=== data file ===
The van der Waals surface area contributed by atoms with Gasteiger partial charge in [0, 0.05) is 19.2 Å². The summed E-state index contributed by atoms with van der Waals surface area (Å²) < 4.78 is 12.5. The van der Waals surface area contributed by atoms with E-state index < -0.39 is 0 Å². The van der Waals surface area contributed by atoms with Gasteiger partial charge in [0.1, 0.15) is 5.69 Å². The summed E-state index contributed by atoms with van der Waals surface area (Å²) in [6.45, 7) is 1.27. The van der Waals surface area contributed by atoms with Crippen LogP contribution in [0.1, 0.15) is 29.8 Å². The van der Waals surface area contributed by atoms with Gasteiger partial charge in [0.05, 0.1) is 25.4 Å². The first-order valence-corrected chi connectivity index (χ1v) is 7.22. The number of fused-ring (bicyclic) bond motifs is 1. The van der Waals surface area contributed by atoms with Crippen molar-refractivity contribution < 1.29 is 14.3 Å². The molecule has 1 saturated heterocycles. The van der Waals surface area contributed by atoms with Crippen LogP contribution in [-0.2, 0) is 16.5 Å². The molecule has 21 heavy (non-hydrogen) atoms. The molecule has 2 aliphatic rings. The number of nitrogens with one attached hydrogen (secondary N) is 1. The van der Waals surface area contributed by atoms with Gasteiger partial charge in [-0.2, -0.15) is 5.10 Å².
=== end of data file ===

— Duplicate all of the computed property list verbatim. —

The van der Waals surface area contributed by atoms with Gasteiger partial charge in [0, 0.05) is 19.2 Å². The summed E-state index contributed by atoms with van der Waals surface area (Å²) < 4.78 is 12.5. The van der Waals surface area contributed by atoms with E-state index < -0.39 is 0 Å². The van der Waals surface area contributed by atoms with Gasteiger partial charge in [0.1, 0.15) is 5.69 Å². The summed E-state index contributed by atoms with van der Waals surface area (Å²) in [6.45, 7) is 1.27. The van der Waals surface area contributed by atoms with Crippen LogP contribution in [0.1, 0.15) is 29.8 Å². The van der Waals surface area contributed by atoms with Gasteiger partial charge in [0.05, 0.1) is 25.4 Å². The first-order valence-corrected chi connectivity index (χ1v) is 7.22. The number of fused-ring (bicyclic) bond motifs is 1. The van der Waals surface area contributed by atoms with Crippen molar-refractivity contribution < 1.29 is 14.3 Å². The molecule has 1 saturated heterocycles. The van der Waals surface area contributed by atoms with Crippen LogP contribution in [-0.2, 0) is 16.5 Å². The molecule has 21 heavy (non-hydrogen) atoms. The molecule has 2 aliphatic rings. The number of nitrogens with one attached hydrogen (secondary N) is 1. The van der Waals surface area contributed by atoms with Gasteiger partial charge in [-0.2, -0.15) is 5.10 Å².